How To Select the Right Retail Space for Your Business

Auburn rentalsLocation, location, location. You're probably tired of hearing inexperienced realtors repeating this every single time you ask them about which retail business lots they have available.

The truth is that choosing the right retail space for your business is far more complex than simply choosing what seems like the best fit for your budget.

Here are some of the key considerations you need to take into account before signing a lease:

Pricing of Retail Space:

We've seen it countless times—most new business owners base their choice of location on the costs. In the real world, excessively low pricing for a retail space can be a major warning sign that all is not right - there's a reason why the rent is so low.

Conversely, there’s a very good reason why more expensive space you've been avoiding might be the best choice for you. Perhaps, that spot is a prime business location for you. Don’t choose your new place because it’s cheaper than everywhere else. You’ll regret that decision in a few months.

Customer Traffic:

The rental costs of your new business premises should take second place to the amount of pedestrian and vehicle traffic passing by it each day. There's no point in renting an affordable business unit that is invisible to potential customers.

When it comes to "foot fall" figures, don't take somebody's word for it. Instead, you should spend an afternoon or two checking out your new location. Numbers can be skewed, and local circumstances can change. Do your due diligence.

Need ways to simply improve your foot traffic? Check out Vend’s advice.

Be Your Customer:

Some great advice for choosing your retail unit is to think like your customer - put yourself in their shoes and ask yourself where you'd like this business to be located. How much floor space should it have? Is it visible from the road? Once you start thinking like a potential customer, you'll be surprised at just how much this will change your perspective.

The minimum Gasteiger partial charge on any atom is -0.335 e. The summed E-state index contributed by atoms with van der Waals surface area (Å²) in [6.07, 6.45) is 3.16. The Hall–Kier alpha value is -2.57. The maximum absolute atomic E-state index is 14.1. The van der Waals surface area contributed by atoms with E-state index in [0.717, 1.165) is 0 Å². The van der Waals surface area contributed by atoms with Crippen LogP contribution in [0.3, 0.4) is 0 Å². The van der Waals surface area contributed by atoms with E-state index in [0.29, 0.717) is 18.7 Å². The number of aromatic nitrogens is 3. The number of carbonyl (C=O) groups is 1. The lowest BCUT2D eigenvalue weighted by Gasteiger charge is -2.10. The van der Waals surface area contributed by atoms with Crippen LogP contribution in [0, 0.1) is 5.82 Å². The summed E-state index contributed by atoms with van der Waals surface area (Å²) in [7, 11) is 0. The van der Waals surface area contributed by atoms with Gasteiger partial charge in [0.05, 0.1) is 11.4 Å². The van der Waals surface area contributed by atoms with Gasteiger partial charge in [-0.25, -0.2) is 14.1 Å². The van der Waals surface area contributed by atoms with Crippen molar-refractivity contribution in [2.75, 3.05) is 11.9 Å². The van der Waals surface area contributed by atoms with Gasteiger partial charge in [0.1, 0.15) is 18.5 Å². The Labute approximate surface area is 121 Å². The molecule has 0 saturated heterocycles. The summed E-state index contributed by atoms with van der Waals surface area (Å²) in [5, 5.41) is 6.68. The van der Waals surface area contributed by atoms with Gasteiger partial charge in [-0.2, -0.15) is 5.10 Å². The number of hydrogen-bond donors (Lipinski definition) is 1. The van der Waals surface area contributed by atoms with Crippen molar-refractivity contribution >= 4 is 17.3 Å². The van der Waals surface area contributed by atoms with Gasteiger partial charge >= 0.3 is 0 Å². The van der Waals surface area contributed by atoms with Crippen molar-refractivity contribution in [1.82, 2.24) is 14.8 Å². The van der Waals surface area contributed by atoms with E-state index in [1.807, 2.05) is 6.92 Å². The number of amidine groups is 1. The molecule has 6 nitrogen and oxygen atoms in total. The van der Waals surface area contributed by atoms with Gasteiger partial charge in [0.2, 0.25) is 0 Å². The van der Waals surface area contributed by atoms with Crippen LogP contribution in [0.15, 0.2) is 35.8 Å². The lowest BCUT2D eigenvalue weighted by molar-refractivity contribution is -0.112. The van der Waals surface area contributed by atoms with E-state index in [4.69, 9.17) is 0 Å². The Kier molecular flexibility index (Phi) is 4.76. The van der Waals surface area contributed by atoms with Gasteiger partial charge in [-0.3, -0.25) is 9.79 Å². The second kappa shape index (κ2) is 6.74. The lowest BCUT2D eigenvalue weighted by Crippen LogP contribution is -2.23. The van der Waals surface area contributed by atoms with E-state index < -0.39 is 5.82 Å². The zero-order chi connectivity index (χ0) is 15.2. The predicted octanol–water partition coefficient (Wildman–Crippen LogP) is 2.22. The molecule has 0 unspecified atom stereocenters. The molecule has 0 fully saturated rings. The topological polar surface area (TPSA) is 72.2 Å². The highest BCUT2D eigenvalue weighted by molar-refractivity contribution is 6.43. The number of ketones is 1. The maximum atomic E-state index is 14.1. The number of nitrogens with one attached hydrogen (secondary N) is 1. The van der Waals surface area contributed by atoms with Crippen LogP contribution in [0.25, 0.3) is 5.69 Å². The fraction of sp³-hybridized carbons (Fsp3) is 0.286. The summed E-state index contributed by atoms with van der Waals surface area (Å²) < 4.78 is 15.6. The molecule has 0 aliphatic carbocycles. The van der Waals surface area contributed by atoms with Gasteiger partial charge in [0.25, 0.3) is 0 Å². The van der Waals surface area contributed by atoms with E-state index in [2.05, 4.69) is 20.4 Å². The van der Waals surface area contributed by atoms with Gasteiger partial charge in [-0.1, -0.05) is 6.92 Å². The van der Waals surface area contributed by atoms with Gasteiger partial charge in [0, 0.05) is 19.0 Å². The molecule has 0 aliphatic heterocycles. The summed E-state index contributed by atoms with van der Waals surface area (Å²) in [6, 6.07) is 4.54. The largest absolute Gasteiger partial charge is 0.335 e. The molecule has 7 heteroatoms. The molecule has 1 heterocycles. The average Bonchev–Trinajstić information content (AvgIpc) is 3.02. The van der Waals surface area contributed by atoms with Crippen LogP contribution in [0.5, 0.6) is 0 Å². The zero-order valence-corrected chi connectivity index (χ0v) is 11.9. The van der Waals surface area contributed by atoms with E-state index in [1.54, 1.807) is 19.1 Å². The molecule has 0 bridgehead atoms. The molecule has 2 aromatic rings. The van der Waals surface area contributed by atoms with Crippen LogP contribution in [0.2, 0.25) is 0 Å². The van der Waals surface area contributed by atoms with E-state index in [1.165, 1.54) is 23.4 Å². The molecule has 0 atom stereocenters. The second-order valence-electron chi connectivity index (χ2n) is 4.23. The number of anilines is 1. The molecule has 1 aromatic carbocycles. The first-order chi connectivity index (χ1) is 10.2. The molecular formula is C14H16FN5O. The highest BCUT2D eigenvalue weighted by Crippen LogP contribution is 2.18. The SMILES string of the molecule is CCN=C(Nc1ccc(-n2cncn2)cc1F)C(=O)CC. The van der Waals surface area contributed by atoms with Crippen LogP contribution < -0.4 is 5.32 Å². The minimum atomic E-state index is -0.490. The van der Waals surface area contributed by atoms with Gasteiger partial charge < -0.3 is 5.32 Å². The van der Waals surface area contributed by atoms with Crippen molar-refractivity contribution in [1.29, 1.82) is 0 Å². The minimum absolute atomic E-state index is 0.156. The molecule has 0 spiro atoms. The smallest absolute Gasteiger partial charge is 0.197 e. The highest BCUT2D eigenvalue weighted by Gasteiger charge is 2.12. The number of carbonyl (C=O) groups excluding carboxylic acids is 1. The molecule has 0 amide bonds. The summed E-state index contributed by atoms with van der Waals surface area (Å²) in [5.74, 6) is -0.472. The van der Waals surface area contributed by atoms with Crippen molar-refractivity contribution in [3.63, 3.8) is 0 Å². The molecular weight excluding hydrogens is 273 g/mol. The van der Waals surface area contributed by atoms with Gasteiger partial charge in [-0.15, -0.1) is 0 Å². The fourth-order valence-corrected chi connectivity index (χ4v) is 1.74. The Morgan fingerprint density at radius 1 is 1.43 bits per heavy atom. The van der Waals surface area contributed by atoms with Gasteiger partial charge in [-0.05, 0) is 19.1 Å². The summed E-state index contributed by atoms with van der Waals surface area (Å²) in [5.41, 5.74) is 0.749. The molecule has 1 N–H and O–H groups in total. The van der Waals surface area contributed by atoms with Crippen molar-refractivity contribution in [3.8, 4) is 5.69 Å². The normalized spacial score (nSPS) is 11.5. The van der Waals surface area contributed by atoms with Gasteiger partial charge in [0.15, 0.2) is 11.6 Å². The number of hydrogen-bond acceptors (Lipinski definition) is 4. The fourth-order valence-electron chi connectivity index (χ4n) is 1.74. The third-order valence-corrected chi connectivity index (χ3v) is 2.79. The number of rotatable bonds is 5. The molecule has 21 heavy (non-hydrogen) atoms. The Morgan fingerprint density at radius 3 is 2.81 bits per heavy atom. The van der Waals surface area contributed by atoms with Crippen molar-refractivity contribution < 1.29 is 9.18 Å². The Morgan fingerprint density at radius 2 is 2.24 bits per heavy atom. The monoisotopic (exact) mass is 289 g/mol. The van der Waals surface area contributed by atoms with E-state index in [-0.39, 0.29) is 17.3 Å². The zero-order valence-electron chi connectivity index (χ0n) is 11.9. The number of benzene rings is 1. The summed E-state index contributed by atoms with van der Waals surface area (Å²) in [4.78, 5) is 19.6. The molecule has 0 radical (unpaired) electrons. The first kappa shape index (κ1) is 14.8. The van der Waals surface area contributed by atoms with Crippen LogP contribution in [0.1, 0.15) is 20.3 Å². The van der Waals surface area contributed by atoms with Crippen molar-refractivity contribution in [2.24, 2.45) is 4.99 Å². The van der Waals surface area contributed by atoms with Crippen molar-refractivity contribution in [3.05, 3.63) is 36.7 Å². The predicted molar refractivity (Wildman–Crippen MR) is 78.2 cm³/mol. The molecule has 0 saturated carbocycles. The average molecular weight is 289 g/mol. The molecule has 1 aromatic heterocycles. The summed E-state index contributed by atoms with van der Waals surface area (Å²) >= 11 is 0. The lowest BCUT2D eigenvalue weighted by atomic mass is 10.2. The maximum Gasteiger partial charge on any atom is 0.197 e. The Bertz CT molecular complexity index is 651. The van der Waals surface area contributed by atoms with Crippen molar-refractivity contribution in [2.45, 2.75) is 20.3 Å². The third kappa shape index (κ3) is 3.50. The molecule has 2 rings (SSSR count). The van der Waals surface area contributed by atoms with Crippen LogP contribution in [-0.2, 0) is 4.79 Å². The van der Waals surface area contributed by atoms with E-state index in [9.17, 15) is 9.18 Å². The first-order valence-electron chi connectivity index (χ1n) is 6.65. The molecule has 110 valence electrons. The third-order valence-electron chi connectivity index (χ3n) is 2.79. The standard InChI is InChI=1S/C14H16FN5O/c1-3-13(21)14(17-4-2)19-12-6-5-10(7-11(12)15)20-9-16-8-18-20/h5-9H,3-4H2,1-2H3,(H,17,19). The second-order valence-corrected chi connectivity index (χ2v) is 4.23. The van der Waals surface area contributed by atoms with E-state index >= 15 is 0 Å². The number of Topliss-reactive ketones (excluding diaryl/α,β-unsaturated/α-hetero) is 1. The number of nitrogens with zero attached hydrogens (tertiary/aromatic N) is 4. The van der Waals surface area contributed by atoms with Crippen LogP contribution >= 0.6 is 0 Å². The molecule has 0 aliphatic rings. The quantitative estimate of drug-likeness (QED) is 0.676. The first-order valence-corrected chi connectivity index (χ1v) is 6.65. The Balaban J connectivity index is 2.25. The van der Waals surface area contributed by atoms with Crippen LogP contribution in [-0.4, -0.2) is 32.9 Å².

Competitor Analysis:

Check out all the potential business competitors in your area. If you find competition, don't immediately think that you need to start searching for another location.

Think of this: if there are two other businesses similar to your own in the area, then you know that not only is there a demand for what they're selling, but also that the local infrastructure supports retail businesses of your size.

Look for retail spaces where your business won't be in direct competition with others but will instead compliment them. The one exception to the "competition is good" rule is if there are multiple "big discount" stores situated nearby. Their presence usually means that families in the area don't have a lot of disposable income.

Local Laws: 

Never make any assumptions about what you'll be permitted to do within your retail premises. Business and zoning laws can prevent you from opening during specific hours of the day. Imagine if your business was prevented from placing signage on their exterior of their retail space because of a local law. Don’t be shocked, read the fine print!

If you have concerns, visit The U.S. Small Business Administration page.

You should also check for any planned constructions projects taking places near your new business. Rerouting streets or citywide projects could hurt your new business.

Employee Availability:

You might be patting yourself on the back because you've just found an ideal location for your retail business, but what if your employees can't be sourced locally? What if they simply aren't willing to commute for an hour or more each day to work for you? Check the demographics for the location you're interested in. Think like a future employee would - how do I get there? Are there buses? Is there parking nearby? What will my travel expenses be each month?

It's Not A Race:

Rushing to choose a location is the best way to make the kind of financial mistake your business may not be able to recover from. Being an eager entrepreneur is admirable, but it’s better to delay launching your new retail business until you find a location that makes sense.

Starting a new retail business requires a significant investment of time, money and effort, so it’s worth taking the time to get it right. The tips we’ve provided in today’s blog post will help you make better decisions for you and your business.